Answered By: Ana Enriquez
Last Updated: Jul 07, 2020     Views: 329

You have several options:
  1. The Libraries license many streaming video resources -- if the content you need is already licensed for streaming, all you need to do is point your students to it. They will be able to watch the video as Penn State authorized users. Please contact your liaison librarian or the Libraries’ Music and Media Center for help determining if the video content you need for teaching is available through the Libraries. If it is not, the Libraries may be able to expedite purchase of a streaming license for the video you need.
  2. The Libraries Music and Media Center can create video files of short portions of a DVD that would be screened during a typical class period. When a video screened in an in-person classroom is protected by technological access controls, as are most DVDs, copyright law permits circumventing those controls to make short portions available in streaming format, but not the entire film. To request video files for your course, send an email message to the Music and Media Center with information about the video and course. The video files are accessed via the library’s Course Reserves electronic reserves webpage and instructors can embed the links in Canvas.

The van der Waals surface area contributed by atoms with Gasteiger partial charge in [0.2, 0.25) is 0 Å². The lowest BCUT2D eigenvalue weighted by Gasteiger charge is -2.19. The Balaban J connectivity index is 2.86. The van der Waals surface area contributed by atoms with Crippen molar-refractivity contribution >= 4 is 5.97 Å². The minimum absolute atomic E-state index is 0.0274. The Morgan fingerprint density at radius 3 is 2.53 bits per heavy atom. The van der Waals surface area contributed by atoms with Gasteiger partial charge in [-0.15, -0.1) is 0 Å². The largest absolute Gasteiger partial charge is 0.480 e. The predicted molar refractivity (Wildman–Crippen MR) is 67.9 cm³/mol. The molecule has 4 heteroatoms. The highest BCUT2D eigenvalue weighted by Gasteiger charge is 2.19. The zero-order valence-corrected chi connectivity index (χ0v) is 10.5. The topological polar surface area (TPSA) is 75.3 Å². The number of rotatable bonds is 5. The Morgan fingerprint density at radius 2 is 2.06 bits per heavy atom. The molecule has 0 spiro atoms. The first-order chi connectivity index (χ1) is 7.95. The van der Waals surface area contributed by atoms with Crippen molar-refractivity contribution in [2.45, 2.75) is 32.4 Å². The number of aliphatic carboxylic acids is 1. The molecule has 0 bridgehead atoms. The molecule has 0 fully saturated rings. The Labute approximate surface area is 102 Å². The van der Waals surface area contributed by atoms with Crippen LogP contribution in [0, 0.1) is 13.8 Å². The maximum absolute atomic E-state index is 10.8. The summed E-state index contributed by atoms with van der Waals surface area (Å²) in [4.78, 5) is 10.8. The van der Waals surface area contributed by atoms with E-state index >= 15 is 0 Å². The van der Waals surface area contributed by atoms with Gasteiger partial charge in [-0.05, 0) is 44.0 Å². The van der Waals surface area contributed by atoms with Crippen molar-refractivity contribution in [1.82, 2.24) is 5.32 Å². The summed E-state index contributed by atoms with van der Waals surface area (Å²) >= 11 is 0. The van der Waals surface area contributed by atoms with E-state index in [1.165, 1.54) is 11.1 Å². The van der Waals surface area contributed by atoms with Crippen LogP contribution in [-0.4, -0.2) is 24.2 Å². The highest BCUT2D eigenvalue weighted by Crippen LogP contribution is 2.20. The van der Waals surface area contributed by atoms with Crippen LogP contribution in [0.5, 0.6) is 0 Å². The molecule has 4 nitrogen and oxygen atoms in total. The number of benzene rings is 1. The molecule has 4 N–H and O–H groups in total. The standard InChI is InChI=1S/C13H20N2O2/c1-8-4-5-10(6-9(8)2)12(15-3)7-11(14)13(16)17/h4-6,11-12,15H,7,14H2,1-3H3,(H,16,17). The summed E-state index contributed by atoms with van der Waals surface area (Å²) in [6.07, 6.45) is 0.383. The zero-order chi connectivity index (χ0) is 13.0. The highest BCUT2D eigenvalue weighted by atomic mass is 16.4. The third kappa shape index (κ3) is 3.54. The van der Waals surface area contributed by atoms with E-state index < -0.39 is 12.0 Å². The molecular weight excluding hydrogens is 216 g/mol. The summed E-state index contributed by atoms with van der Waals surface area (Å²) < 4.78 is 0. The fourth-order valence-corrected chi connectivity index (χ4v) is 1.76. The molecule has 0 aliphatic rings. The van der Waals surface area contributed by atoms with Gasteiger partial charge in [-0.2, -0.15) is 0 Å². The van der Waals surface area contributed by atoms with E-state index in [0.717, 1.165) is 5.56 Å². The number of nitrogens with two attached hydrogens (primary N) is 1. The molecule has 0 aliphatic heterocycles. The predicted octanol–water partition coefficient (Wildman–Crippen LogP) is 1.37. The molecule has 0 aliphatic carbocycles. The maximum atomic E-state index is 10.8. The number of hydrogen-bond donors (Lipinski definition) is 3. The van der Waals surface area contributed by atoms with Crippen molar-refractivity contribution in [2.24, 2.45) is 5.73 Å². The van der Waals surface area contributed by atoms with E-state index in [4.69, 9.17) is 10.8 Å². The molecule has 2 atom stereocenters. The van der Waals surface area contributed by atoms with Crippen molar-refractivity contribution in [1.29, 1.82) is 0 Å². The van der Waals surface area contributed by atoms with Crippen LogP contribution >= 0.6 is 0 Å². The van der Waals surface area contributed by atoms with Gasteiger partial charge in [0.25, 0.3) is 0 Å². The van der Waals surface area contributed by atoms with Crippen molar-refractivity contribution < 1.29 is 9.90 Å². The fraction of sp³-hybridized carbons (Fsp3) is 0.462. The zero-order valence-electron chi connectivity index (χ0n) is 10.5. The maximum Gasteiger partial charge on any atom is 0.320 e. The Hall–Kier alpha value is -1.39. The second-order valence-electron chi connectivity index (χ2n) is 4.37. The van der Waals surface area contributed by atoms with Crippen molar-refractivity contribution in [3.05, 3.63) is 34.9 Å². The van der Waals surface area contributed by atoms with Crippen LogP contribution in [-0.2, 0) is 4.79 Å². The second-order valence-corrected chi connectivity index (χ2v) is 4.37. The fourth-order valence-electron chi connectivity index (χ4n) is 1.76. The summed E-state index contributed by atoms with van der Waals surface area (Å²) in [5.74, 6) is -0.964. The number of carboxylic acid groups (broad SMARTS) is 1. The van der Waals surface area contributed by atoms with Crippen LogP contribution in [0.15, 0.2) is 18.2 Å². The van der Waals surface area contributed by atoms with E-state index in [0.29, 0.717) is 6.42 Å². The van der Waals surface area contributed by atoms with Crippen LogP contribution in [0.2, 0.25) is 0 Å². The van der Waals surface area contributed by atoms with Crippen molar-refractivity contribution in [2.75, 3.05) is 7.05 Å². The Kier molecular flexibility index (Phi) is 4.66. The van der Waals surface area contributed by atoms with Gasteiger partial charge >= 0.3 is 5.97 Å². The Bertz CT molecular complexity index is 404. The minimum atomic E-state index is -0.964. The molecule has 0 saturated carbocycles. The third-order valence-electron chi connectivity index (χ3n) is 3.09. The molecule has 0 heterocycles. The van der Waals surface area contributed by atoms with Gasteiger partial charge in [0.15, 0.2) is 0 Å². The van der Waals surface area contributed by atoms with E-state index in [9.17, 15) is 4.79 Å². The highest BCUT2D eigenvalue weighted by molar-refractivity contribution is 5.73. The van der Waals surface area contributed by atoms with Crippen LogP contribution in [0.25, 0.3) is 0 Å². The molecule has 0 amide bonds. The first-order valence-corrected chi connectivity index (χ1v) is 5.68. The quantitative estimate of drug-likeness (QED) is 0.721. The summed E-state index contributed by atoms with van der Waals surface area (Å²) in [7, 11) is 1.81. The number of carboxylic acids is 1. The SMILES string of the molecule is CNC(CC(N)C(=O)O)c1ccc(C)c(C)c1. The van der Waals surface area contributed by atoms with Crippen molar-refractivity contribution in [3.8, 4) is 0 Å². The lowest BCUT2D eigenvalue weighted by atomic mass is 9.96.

3. Instructors using PCs can use Zoom’s “screen share” feature so students can watch a DVD from the instructor's computer screen during an online class session. U.S. copyright law permits playing "reasonable and limited" portions of a copyrighted film or video during an online class session, and it permits playing entire films or videos if that qualifies as fair use. If your computer does not have a disc drive, you can borrow one that plugs into your computer’s USB port. Instructions for using Zoom’s screen share feature for showing a DVD during class are available from the Music and Media Center, along with a list of libraries where you can borrow plug-in disc drives. Email the Music and Media Center for details. With questions about fair use, contact the Office of Scholarly Communications and Copyright.

For more details on copyright, you may wish to consult the Office of Scholarly Communications and Copyright's page on rapidly shifting your course from in-person to remote teaching.

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